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A Taste of Opera

My first exposure to opera was as a child listening to the Metropolitan Opera's live broadcasts on the radio. Carmen, Aida and Figaro routinely sang in our kitchen, coming out of the little transistor by the stove.

While my mother smiled at every high note and was saddened by the characters dying in each other's arms, I wondered what was going on and what these people were singing.

Years later, opera isn't as much of a mystery to me as it once was. A little research on the Internet can provide you with the history, plot, act summaries and characters of operas. And now, it all sounds more beautiful since my ears have gotten older.

But if you didn't have a mother who tuned in to the Met and relished her vinyl opera records, Pima Community College hopes you'll get a chance to "whet your appetite for opera" this weekend. The Performing Arts Department presents OperaPima Opera Scenes in the Center for the Arts Proscenium Theatre, 2202 W. Anklam Road. Performances take place at 2 and 7 p.m., Saturday, Dec. 9; and 2 p.m., Sunday, Dec. 10. Tickets are $6 general admission; $5 students, seniors and PCC affiliates. Call 206-6986 or e-mail centerforthearts@pima.edu for information.

Under the musical direction of Dean Schoff and stage direction of his wife, Anna Schoff, OperaPima Opera Scenes is in its fifth season. This performance features selections from eight operas: Carmen, Don Pasquale, The Marriage of Figaro, La Traviata, The Tales of Hoffman, Cosí fan Tutte, Amahl and the Night Visitors and Werther. Selections from two musicals--Into the Woods and Company--are also on the schedule. A special guest visitor--not disclosed--will also appear.

Dean Schoff has sung in the major opera houses of Germany, France, Austria, Switzerland, Holland and Scandinavia. He has performed with renowned conductors Seiji Ozawa, Leonard Bernstein, Aaron Copland and Leopold Stokowski. Now in his fifth year at Pima, Scoff says the quality of singing in his program is outstanding.

"OperaPima grew out of an opera workshop. It's a class (officially titled Opera Theater Workshop) where young singers and artists can learn the art form of opera. We work on singing technique, stage work, acting and all aspects of working on stage as a singer."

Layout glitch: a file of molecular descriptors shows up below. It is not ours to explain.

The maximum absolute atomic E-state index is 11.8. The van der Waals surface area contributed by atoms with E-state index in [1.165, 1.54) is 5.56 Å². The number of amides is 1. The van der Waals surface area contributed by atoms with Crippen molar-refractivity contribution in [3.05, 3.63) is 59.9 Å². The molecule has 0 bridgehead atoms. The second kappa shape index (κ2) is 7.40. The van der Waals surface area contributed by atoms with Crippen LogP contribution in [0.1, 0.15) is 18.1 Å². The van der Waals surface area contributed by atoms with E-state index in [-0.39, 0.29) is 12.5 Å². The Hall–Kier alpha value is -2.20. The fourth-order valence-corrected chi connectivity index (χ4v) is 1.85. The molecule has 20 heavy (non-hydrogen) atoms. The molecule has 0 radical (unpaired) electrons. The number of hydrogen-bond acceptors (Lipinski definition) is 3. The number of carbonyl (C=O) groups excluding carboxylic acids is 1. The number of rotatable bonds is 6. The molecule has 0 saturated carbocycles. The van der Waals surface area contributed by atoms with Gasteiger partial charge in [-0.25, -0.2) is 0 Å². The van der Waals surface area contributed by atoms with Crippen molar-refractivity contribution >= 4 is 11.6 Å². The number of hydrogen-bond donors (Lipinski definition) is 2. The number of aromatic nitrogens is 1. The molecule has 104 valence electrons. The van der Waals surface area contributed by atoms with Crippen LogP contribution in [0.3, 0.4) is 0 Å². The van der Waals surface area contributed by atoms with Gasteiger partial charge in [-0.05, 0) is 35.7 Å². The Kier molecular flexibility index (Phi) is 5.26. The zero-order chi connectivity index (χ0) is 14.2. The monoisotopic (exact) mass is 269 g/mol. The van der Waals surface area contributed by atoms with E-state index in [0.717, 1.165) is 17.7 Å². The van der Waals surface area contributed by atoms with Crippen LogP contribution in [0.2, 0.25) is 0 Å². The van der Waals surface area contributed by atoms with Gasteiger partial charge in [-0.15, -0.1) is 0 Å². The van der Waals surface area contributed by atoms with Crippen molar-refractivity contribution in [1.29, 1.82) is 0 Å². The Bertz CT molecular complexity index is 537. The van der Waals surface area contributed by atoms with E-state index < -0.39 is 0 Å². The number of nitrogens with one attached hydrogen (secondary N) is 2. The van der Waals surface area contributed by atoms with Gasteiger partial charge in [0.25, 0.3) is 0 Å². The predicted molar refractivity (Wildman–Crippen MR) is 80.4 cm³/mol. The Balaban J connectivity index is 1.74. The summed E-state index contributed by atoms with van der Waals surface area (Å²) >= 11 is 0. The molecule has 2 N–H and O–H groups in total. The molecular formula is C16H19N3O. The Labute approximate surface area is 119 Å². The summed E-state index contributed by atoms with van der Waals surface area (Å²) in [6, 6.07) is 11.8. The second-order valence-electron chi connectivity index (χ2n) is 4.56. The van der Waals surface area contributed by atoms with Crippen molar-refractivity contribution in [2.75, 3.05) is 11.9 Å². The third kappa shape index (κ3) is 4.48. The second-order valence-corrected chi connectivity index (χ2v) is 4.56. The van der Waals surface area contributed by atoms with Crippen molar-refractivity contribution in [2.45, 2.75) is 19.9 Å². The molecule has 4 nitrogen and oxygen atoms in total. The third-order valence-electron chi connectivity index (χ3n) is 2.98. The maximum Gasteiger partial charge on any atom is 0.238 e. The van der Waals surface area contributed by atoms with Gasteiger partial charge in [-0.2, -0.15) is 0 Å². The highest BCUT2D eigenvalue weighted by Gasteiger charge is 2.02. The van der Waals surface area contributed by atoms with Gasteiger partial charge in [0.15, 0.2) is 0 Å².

Schoff explains that singing on stage is different from acting with dialogue. "Opera is a very highly choreographed art form. Every move has meaning and purpose. It's important how we move on the stage. (We teach students) how to build a character and how to be a convincing character, as opposed to being who they are. ... We help them build a character from the bottom up."

Currently, there are 25 people enrolled in the Opera Theater Workshop. They range in age from 10 to 60 and include singers from the Arizona Opera Chorus. Schoff says students repeatedly take the workshop, with some at their fifth go-around.

"They keep coming back. They want an opportunity to have a performing outlet. ... We are building a real performance base with our group."

Schoff says the students work one afternoon a week in a three-hour class. "Our goal is to help develop young artists to be able to grow and have support in what they are doing."

A goal for OperaPima is to "work on doing a full production of an opera." A date for that has not been set at this time.

With several operas chosen for each performance, Schoff explains the selection process depends on the students in the class. "We see who we have, and then we (determine) what will fit the voices we have. Students are required to come to the table with some ideas."

The operas chosen for this weekend's performance are standard operas with scenes chosen that are larger in context. With more of a story line, six or seven people may be involved in a scene as opposed to one or two. Performances will have different castings so that all of the students will have an opportunity to sing.

As for the musicals, both Into the Woods and Company have scores written by Stephen Sondheim. "We often use musicals from Stephen Sondheim," says Schoff. "They have very highly developed characters. You can do so much on stage with them."

With passionate story lines of love and betrayal in many operas, it is no wonder that the students get caught up in the passion themselves.

"They are doing what they love," says Schoff. "We are always working toward more joy for the singer and the audience. ... People think they need to know something special to (attend the opera). But if you see the way the passion comes through ... you are watching people who are doing what they love to do. And that tells a great story."

More by Irene Messina

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